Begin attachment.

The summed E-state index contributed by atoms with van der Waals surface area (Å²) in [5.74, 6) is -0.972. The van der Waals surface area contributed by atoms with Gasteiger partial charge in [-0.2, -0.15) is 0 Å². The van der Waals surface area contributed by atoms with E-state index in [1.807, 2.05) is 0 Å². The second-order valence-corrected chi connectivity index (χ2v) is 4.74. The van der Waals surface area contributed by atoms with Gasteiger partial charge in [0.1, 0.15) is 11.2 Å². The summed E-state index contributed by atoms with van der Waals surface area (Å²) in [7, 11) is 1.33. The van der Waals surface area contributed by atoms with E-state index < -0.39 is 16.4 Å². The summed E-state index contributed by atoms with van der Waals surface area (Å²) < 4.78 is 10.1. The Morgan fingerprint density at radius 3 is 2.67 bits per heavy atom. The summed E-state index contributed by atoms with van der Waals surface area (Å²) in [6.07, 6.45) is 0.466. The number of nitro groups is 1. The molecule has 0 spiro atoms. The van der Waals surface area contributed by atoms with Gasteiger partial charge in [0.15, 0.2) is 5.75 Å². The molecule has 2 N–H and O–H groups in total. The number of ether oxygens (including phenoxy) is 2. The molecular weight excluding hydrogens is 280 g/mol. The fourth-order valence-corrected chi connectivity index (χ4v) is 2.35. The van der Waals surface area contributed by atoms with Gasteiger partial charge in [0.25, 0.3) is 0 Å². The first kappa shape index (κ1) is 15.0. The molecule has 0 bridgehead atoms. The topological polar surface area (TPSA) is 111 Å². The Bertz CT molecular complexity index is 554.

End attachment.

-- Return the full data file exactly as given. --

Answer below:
The summed E-state index contributed by atoms with van der Waals surface area (Å²) in [5.74, 6) is -0.972. The van der Waals surface area contributed by atoms with Gasteiger partial charge in [-0.2, -0.15) is 0 Å². The van der Waals surface area contributed by atoms with E-state index in [1.807, 2.05) is 0 Å². The second-order valence-corrected chi connectivity index (χ2v) is 4.74. The van der Waals surface area contributed by atoms with Gasteiger partial charge in [0.1, 0.15) is 11.2 Å². The summed E-state index contributed by atoms with van der Waals surface area (Å²) in [7, 11) is 1.33. The van der Waals surface area contributed by atoms with E-state index < -0.39 is 16.4 Å². The summed E-state index contributed by atoms with van der Waals surface area (Å²) < 4.78 is 10.1. The Morgan fingerprint density at radius 3 is 2.67 bits per heavy atom. The summed E-state index contributed by atoms with van der Waals surface area (Å²) in [6.07, 6.45) is 0.466. The number of nitro groups is 1. The molecule has 0 spiro atoms. The van der Waals surface area contributed by atoms with Gasteiger partial charge in [0.15, 0.2) is 5.75 Å². The molecule has 2 N–H and O–H groups in total. The number of ether oxygens (including phenoxy) is 2. The molecular weight excluding hydrogens is 280 g/mol. The fourth-order valence-corrected chi connectivity index (χ4v) is 2.35. The van der Waals surface area contributed by atoms with Gasteiger partial charge in [0.25, 0.3) is 0 Å². The first kappa shape index (κ1) is 15.0. The molecule has 0 bridgehead atoms. The topological polar surface area (TPSA) is 111 Å². The Bertz CT molecular complexity index is 554.